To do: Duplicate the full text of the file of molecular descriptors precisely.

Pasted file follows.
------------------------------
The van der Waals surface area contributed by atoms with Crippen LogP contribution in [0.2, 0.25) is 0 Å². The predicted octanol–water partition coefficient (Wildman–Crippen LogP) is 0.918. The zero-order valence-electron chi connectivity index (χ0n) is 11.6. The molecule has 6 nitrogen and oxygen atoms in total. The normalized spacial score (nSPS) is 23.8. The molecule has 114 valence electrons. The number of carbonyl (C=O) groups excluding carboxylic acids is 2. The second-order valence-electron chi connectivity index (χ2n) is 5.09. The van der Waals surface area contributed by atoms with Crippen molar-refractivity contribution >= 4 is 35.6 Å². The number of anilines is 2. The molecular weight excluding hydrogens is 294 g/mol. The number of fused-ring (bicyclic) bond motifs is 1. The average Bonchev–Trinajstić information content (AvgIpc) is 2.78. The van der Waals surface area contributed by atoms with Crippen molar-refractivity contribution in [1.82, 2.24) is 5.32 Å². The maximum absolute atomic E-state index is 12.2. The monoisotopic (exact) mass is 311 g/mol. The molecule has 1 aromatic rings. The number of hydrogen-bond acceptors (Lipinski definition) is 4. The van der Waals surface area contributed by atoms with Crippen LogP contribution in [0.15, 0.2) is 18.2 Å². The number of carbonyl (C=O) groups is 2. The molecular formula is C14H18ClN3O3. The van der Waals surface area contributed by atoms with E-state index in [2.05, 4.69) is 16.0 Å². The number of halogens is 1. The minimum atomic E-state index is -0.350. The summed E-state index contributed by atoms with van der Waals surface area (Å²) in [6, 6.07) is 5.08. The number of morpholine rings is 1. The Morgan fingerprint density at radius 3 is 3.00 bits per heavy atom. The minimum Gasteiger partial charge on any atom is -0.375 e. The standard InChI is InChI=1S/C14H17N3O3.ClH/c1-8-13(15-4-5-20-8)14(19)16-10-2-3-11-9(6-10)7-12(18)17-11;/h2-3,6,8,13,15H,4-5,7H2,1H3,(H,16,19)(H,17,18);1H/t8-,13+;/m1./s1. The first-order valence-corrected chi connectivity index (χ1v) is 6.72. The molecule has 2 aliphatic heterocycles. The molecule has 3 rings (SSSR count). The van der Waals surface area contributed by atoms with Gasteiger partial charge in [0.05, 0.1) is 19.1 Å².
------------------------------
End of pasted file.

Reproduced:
The van der Waals surface area contributed by atoms with Crippen LogP contribution in [0.2, 0.25) is 0 Å². The predicted octanol–water partition coefficient (Wildman–Crippen LogP) is 0.918. The zero-order valence-electron chi connectivity index (χ0n) is 11.6. The molecule has 6 nitrogen and oxygen atoms in total. The normalized spacial score (nSPS) is 23.8. The molecule has 114 valence electrons. The number of carbonyl (C=O) groups excluding carboxylic acids is 2. The second-order valence-electron chi connectivity index (χ2n) is 5.09. The van der Waals surface area contributed by atoms with Crippen molar-refractivity contribution >= 4 is 35.6 Å². The number of anilines is 2. The molecular weight excluding hydrogens is 294 g/mol. The number of fused-ring (bicyclic) bond motifs is 1. The average Bonchev–Trinajstić information content (AvgIpc) is 2.78. The van der Waals surface area contributed by atoms with Crippen molar-refractivity contribution in [1.82, 2.24) is 5.32 Å². The maximum absolute atomic E-state index is 12.2. The monoisotopic (exact) mass is 311 g/mol. The molecule has 1 aromatic rings. The number of hydrogen-bond acceptors (Lipinski definition) is 4. The van der Waals surface area contributed by atoms with Crippen LogP contribution in [0.15, 0.2) is 18.2 Å². The number of carbonyl (C=O) groups is 2. The molecular formula is C14H18ClN3O3. The van der Waals surface area contributed by atoms with E-state index in [2.05, 4.69) is 16.0 Å². The number of halogens is 1. The minimum atomic E-state index is -0.350. The summed E-state index contributed by atoms with van der Waals surface area (Å²) in [6, 6.07) is 5.08. The number of morpholine rings is 1. The Morgan fingerprint density at radius 3 is 3.00 bits per heavy atom. The minimum Gasteiger partial charge on any atom is -0.375 e. The standard InChI is InChI=1S/C14H17N3O3.ClH/c1-8-13(15-4-5-20-8)14(19)16-10-2-3-11-9(6-10)7-12(18)17-11;/h2-3,6,8,13,15H,4-5,7H2,1H3,(H,16,19)(H,17,18);1H/t8-,13+;/m1./s1. The first-order valence-corrected chi connectivity index (χ1v) is 6.72. The molecule has 2 aliphatic heterocycles. The molecule has 3 rings (SSSR count). The van der Waals surface area contributed by atoms with Gasteiger partial charge in [0.05, 0.1) is 19.1 Å².